It allows countries to seek a balance between the interests of IP owners and users, allows countries to prioritize public, and promises technology transfer, Article 7 and 8.  TRIPS expressly allows limitations and exceptions to IP rights, Article 30; compulsory and government use licenses on any ground whatsoever, Article 31; and use parallel importation of the same goods from other countries where they are sold cheaper, Article 6.  TRIPS allows opposition procedures and payments of royalties in lieu of injunctions.

It is simply irrelevant legally whether a particular U.S. pharmaceutical company has received a patent in another country.  Countries have flexibilities to enact much more stringent standards for patents than does the U.S. or Europe and that is exactly what India has done. 

In particular, it has decided to draw a line in the sand against granting secondary, evergreening patents on minor modification of existing medicines or medical ingredients, on new uses of existing medicines, and on combinations of previously existing substances.  India can legally justify this choice either by resort to its definition of patentable subject matter or by its test for inventive step.  In fact, India has gone further towards liberalization than it needs to because it provides patent protection for incremental changes when they have a significant therapeutic benefit.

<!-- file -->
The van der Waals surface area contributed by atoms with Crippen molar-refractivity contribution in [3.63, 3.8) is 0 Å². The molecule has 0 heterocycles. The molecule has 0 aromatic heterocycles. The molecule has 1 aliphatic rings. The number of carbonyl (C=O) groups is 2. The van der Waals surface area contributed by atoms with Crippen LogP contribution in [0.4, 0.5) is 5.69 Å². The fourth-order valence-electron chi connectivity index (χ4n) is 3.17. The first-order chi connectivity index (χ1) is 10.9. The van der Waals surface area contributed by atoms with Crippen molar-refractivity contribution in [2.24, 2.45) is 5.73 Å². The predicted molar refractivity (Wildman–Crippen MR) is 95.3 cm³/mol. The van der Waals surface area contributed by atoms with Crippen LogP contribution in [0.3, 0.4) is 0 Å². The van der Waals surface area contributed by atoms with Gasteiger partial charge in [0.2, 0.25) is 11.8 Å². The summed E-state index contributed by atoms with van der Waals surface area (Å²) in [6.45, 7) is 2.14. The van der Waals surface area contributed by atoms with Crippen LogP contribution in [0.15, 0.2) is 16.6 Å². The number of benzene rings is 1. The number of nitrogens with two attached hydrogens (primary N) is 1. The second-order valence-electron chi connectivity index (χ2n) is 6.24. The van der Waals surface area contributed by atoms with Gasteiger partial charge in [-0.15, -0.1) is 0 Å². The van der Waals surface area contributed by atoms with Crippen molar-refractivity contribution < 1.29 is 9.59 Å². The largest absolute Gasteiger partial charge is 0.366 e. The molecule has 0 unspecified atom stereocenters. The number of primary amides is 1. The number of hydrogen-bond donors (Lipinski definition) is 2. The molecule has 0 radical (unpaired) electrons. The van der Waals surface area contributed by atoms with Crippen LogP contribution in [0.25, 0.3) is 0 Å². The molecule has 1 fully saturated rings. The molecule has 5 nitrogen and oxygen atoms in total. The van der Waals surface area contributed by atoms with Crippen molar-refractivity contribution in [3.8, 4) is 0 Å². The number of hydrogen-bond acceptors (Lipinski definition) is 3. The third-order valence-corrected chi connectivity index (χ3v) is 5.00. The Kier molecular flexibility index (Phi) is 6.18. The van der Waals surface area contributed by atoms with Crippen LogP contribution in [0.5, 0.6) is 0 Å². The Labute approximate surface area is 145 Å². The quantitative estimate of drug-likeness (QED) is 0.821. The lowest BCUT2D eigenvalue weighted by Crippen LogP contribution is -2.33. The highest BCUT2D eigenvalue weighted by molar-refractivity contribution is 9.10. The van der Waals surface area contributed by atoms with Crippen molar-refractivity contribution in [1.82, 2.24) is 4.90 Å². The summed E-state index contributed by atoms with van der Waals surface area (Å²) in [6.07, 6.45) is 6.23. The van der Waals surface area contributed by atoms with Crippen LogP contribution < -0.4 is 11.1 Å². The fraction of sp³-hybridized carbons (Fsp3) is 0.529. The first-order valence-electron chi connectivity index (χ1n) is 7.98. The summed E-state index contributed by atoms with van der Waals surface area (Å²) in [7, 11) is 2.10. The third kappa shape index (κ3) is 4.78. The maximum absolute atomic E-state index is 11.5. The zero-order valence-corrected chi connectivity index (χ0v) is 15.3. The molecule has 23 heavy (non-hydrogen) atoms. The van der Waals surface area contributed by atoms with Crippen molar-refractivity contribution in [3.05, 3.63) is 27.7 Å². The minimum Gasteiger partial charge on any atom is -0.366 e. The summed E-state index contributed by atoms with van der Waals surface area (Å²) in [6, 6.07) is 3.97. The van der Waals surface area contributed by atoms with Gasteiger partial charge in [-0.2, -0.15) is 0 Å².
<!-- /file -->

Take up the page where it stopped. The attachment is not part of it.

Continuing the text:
What’s really going on?

U.S. IP industries, including Big Pharma, are salivating to exploit middle- and upper-income consumers and patients in India and in other so-called pharmemerging countries.  These are Big Pharma’s regions of expected sales expansion and their new profit centers.  U.S. drug companies want to beat back generic competition and secure an uneven playing field where the big boys always win – where the golden goose of innovation always lays huge gleaming eggs for them.  To ensure this outcome, the U.S. pharmaceutical industry and its agents will always try to corral and hamstring the Indian generic industry or turn it into its junior partners.  If Pharma can’t win fair and square, it will malign generics, usually about quality, and seek to change the law through any means possible.

However, Big Pharma also wants to forestall the emerging trend of other countries copying India-style strict standards of patentability.  It’s no surprise that the timing of the Big Pharma disinformation offensive is right around the time that Brazil and South Africa are launching their own patent law reforms, following in the footsteps of India.  If Big Pharma and the U.S. can bully India into changing its patent law and making it consistent with U.S. law, then other countries will think thrice before crossing the U.S.  Any doubts about the U.S. and Europe’s long term objectives to secure monopoly rights for their IP industries should be resolved by looking at the EU’s proposals in the EU-India FTA negotiations or the U.S.’s IP on steroids demands in the Trans-Pacific Partnership Agreement negotiations.